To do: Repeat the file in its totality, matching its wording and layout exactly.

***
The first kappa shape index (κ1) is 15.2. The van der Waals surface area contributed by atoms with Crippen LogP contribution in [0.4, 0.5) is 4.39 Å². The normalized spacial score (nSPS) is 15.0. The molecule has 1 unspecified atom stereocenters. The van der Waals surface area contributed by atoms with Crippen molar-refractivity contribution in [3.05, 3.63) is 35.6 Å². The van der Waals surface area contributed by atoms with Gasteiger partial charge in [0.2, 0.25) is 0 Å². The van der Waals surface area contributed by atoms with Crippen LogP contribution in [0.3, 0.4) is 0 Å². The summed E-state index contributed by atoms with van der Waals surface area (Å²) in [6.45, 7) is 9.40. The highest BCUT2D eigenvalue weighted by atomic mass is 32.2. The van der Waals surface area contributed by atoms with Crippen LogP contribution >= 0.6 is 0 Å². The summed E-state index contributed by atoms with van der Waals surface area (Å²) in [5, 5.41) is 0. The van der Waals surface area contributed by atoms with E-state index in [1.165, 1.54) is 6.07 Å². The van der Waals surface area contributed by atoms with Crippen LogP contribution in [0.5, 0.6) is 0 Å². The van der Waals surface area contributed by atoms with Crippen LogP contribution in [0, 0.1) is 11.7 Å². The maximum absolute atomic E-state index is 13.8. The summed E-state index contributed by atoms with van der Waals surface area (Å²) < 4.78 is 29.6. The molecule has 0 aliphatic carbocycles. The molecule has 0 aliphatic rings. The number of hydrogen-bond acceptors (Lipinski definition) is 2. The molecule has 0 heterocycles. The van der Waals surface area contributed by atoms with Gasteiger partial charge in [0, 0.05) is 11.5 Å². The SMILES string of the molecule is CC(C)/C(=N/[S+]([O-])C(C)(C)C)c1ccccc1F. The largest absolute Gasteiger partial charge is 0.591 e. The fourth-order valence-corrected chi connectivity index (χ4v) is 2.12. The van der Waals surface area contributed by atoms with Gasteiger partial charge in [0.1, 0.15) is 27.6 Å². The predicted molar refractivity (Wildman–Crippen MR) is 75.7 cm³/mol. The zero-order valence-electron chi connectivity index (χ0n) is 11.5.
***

The first kappa shape index (κ1) is 15.2. The van der Waals surface area contributed by atoms with Crippen LogP contribution in [0.4, 0.5) is 4.39 Å². The normalized spacial score (nSPS) is 15.0. The molecule has 1 unspecified atom stereocenters. The van der Waals surface area contributed by atoms with Crippen molar-refractivity contribution in [3.05, 3.63) is 35.6 Å². The van der Waals surface area contributed by atoms with Gasteiger partial charge in [0.2, 0.25) is 0 Å². The van der Waals surface area contributed by atoms with Crippen LogP contribution in [0.3, 0.4) is 0 Å². The summed E-state index contributed by atoms with van der Waals surface area (Å²) in [6.45, 7) is 9.40. The highest BCUT2D eigenvalue weighted by atomic mass is 32.2. The van der Waals surface area contributed by atoms with Crippen LogP contribution >= 0.6 is 0 Å². The summed E-state index contributed by atoms with van der Waals surface area (Å²) in [5, 5.41) is 0. The van der Waals surface area contributed by atoms with E-state index in [1.165, 1.54) is 6.07 Å². The van der Waals surface area contributed by atoms with Crippen LogP contribution in [0.5, 0.6) is 0 Å². The van der Waals surface area contributed by atoms with Crippen LogP contribution in [0, 0.1) is 11.7 Å². The maximum absolute atomic E-state index is 13.8. The summed E-state index contributed by atoms with van der Waals surface area (Å²) < 4.78 is 29.6. The molecule has 0 aliphatic carbocycles. The molecule has 0 aliphatic rings. The number of hydrogen-bond acceptors (Lipinski definition) is 2. The molecule has 0 heterocycles. The van der Waals surface area contributed by atoms with Gasteiger partial charge in [0, 0.05) is 11.5 Å². The SMILES string of the molecule is CC(C)/C(=N/[S+]([O-])C(C)(C)C)c1ccccc1F. The largest absolute Gasteiger partial charge is 0.591 e. The fourth-order valence-corrected chi connectivity index (χ4v) is 2.12. The van der Waals surface area contributed by atoms with Gasteiger partial charge in [0.1, 0.15) is 27.6 Å². The predicted molar refractivity (Wildman–Crippen MR) is 75.7 cm³/mol. The zero-order valence-electron chi connectivity index (χ0n) is 11.5.